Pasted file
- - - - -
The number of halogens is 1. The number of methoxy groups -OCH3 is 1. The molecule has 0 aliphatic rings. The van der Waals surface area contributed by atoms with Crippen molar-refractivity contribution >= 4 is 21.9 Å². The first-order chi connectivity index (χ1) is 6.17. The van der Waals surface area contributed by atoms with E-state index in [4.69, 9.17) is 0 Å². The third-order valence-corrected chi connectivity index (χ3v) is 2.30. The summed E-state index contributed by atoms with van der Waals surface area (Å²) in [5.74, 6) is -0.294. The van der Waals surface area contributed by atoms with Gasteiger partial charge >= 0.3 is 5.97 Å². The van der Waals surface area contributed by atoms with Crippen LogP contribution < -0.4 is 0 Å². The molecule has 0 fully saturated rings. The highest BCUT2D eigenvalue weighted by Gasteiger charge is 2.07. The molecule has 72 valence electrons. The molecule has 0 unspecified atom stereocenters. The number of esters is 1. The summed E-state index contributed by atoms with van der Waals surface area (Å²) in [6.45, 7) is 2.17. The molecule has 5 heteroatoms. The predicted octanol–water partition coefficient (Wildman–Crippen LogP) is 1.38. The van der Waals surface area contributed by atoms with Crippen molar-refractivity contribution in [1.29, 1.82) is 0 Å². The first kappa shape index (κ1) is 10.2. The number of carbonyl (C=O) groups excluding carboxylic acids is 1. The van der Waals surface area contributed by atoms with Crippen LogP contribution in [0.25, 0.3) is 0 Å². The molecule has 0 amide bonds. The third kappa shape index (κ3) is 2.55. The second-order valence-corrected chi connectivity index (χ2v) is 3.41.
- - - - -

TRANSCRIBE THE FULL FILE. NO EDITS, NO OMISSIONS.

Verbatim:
The number of halogens is 1. The number of methoxy groups -OCH3 is 1. The molecule has 0 aliphatic rings. The van der Waals surface area contributed by atoms with Crippen molar-refractivity contribution >= 4 is 21.9 Å². The first-order chi connectivity index (χ1) is 6.17. The van der Waals surface area contributed by atoms with E-state index in [4.69, 9.17) is 0 Å². The third-order valence-corrected chi connectivity index (χ3v) is 2.30. The summed E-state index contributed by atoms with van der Waals surface area (Å²) in [5.74, 6) is -0.294. The van der Waals surface area contributed by atoms with Gasteiger partial charge >= 0.3 is 5.97 Å². The van der Waals surface area contributed by atoms with Crippen LogP contribution < -0.4 is 0 Å². The molecule has 0 fully saturated rings. The highest BCUT2D eigenvalue weighted by Gasteiger charge is 2.07. The molecule has 72 valence electrons. The molecule has 0 unspecified atom stereocenters. The number of esters is 1. The summed E-state index contributed by atoms with van der Waals surface area (Å²) in [6.45, 7) is 2.17. The molecule has 5 heteroatoms. The predicted octanol–water partition coefficient (Wildman–Crippen LogP) is 1.38. The van der Waals surface area contributed by atoms with Crippen molar-refractivity contribution in [1.29, 1.82) is 0 Å². The first kappa shape index (κ1) is 10.2. The number of carbonyl (C=O) groups excluding carboxylic acids is 1. The van der Waals surface area contributed by atoms with Crippen LogP contribution in [0.25, 0.3) is 0 Å². The molecule has 0 amide bonds. The third kappa shape index (κ3) is 2.55. The second-order valence-corrected chi connectivity index (χ2v) is 3.41.